Who among us has not been with a non-piper at a solo competition who asks: “Has he started yet?” only to break it to your near-catatonic friend that, “No, he’s still tuning, so please stop talking.” By then, your friend has probably made up their mind never to attend another one of these boring things.
Synthetic reeds, bags, moisture-control gubbins, and other gizmos have resulted in instruments that are far more stable and reliable than ever. But the bizarre thing is that on-stage tuning is every bit as tedious as it ever was. Despite these massive advances in stability, pipers still insist on tuning, tuning, tuning as much as ever.
We can only conclude that lengthy tuning is simply a traditional stalling tactic. We teach by example that competitors must “settle” their nerves and instrument with endless random notes. Whatever you do, you must retune your drones, futz with tape, play their dreariest slow air or the least melodic bit of piobaireachd they know, just to buy time before they start their performance, forgetting that the tuning is also the performance.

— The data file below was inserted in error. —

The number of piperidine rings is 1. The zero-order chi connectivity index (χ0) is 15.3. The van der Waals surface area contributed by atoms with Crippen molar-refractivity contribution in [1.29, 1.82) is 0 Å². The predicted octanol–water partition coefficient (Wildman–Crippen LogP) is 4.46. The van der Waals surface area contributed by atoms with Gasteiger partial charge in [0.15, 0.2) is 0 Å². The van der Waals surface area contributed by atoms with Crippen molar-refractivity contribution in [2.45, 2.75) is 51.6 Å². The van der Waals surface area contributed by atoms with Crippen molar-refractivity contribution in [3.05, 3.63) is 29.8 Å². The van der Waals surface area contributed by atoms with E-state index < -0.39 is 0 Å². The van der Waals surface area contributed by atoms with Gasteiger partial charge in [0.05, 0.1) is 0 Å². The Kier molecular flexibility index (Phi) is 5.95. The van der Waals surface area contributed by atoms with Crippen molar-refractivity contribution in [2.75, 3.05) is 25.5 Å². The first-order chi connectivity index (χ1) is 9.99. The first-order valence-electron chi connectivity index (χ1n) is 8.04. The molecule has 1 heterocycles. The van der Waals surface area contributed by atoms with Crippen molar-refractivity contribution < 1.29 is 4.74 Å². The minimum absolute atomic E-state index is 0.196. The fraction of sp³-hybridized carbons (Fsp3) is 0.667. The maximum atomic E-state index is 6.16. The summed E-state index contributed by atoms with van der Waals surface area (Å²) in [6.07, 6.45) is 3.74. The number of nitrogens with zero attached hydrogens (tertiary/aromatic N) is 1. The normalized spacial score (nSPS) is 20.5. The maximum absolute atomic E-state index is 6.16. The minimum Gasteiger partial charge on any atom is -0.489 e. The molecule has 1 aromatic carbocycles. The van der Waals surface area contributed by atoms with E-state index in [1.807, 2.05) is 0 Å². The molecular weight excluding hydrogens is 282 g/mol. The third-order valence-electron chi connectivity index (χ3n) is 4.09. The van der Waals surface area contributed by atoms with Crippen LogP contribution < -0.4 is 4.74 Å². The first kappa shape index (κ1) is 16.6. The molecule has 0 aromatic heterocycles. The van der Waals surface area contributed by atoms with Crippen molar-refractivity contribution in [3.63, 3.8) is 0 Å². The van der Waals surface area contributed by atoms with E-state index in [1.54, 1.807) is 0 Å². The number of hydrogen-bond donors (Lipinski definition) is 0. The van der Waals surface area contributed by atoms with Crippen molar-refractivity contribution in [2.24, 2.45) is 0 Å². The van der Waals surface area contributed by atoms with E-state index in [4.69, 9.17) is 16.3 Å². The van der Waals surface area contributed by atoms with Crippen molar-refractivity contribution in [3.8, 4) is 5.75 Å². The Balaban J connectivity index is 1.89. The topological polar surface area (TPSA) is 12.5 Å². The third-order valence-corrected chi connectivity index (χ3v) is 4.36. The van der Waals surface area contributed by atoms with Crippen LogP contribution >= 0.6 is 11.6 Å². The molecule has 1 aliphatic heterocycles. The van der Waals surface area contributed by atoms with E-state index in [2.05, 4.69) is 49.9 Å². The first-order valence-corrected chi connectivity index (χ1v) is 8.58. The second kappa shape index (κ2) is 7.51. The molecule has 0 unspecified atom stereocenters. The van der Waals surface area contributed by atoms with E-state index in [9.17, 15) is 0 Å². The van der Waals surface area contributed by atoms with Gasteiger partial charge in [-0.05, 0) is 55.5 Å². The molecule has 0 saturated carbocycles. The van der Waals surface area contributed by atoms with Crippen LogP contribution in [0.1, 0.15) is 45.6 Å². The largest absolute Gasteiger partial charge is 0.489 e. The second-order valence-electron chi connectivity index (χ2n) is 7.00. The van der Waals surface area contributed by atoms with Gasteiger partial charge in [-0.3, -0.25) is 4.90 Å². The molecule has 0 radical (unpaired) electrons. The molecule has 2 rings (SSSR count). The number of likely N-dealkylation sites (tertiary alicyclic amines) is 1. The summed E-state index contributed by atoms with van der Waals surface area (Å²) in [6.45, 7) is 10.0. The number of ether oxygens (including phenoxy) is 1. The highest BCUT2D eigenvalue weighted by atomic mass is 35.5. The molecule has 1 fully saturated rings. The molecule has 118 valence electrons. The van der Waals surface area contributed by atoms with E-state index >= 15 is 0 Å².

The most prestigious solo piping competitions in the world put a limit on tuning – a limit of three or four minutes. If you think that’s not a lot of time, try just sitting there for four minutes. It’s an eternity. Almost all of these top competitors use up every second of their time, and their pipe is rarely substantially better when they’re mercifully finally done than when they started tuning.
When we allow the world’s elite players to futz around unnecessarily, it only teaches lesser pipers that excessive tuning is simply what you’re supposed to do.
Pipers are already well prepared when they enter the stage; their instrument is or should be as ready as it can be. If the bagpipe falls out of tune during the performance, then so be it. Better luck next time.
Eradicating the traditional acceptance of tuning will make our music and events more accessible. Tuning confuses and alienates the audience. It can put the judge’s teeth on edge and, worst of all, makes the music secondary to a bizarre requirement for perfect tone that ordinary people do not understand. Our constant requirement that we can only perform on a perfect bagpipe spoils things for everyone.